The Iliad

The Student News Site of Poway High School

The Student News Site of Poway High School

The Iliad

The Student News Site of Poway High School

The Iliad

Discovering the Secrets of the Universe

Suhail Rahimi
Aristotle and Dante

In the underrated feature film, Aristotle and Dante Discover the Secrets of the Universe, based on the book by Benjamin Alire Sáenz, viewers get to see the words they read come to life. 

Aristotle (Max Pelayo) and Dante (Reese Gonzales), both fifteen years old at the beginning of the movie, crave to understand who they are and the world around them. 

As viewers tread through the events of the movie, they get to experience the trials and tribulations of the two teenage boys trying to navigate the issues that come with them feeling different, almost outsiders compared to the people around them. My favorite scenes are the ones directly from the book— which were most of them, but I loved being able to recite their dialogue in my head word for word.    

While many scenes came straight from the book itself, there were some differences. One that I personally did not like was Aristotle’s reaction to a big plot point. However, other than the one scene, I found that the accuracy between the book and the movie was indistinguishable – the major plot points, the dynamics of the characters, and the overall feel of the movie gave me a sense of familiarity.    

The film also includes more scenes of Aristotle (Ari) and his Aunt Tia, which I felt were missing from the book because of how influential she was to Ari’s realization of who he truly is and the connection they shared.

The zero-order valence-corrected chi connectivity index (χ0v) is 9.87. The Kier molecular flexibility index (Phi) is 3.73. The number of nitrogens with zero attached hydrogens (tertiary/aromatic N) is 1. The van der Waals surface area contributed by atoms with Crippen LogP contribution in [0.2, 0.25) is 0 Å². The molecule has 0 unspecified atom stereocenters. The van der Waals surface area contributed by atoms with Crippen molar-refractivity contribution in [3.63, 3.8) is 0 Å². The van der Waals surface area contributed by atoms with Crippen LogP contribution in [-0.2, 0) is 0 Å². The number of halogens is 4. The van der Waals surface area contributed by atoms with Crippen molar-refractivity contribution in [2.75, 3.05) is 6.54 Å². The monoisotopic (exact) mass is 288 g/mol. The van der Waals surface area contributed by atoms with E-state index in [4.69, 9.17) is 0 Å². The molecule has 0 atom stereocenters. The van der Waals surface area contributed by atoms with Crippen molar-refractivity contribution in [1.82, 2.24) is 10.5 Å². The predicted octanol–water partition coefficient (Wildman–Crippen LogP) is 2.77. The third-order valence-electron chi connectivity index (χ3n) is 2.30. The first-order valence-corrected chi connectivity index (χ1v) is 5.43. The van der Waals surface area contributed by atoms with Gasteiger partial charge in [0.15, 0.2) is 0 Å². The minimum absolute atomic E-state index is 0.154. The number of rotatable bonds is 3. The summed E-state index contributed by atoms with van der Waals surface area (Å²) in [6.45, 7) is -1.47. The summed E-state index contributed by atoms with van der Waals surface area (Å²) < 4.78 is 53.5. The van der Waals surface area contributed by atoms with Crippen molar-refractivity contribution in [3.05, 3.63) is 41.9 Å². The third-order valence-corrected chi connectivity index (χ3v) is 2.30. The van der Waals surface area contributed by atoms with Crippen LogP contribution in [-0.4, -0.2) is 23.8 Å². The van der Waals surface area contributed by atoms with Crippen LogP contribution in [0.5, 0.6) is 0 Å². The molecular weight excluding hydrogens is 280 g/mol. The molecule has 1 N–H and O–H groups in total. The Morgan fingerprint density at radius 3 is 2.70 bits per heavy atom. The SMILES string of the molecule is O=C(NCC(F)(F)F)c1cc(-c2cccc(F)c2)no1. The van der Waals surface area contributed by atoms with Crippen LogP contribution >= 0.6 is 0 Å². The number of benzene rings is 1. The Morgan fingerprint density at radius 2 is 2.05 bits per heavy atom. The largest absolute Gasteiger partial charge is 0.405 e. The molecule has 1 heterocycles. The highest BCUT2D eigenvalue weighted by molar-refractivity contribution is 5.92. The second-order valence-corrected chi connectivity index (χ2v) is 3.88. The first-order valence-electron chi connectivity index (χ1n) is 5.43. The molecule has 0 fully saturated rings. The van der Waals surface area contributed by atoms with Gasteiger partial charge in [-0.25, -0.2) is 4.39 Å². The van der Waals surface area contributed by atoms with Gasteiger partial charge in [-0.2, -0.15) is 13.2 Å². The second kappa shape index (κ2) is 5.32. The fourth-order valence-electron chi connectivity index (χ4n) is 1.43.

Other little details that were altered but did not bug me, as most movie adaptations have changes for good reasons. For example, when Aristotle and Dante dance in the rain, they are in their underwear, whereas in the book, they are naked.    

To me, it seemed Aristotle was angrier in the book than in the movie— whether this was because authors can go into more detail in terms of their characters’ feelings or the director wanted to alter his anger — the character depictions seemed very accurate. Especially when it came to the relationships between Aristotle and Dante and their parents.     

I recommend the movie (as well as the book) and it was disheartening to see how underground it was. In my theater there were only four other people, granted it was in the middle of a Thursday. The movie deserves more recognition. As of late, there have been movie adaptations that were great successes, and I feel like Aristotle and Dante Discover the Secrets of the Universe should have had that same attention.    

Until then, it will be the ones who look for the secrets of the universe, probably on a streaming device, who will come across the story of Aristotle and Dante.    

Leave a Comment
More to Discover
About the Contributor
Bernell Bello, Editor-in-Chief
I enjoy editing and writing for the Pop Culture page and writing for the Feature page. Some of my interests are reading, watching “One Tree Hill”, and clothes shopping. My favorite quote is “You've got no reason to be afraid, you're on your own, kid,” by Taylor Swift. In the future, I will be juggling all of my passions and living my life to the fullest. (Class of 2024)

Comments (0)

All The Iliad Picks Reader Picks Sort: Newest

Your email address will not be published. Required fields are marked *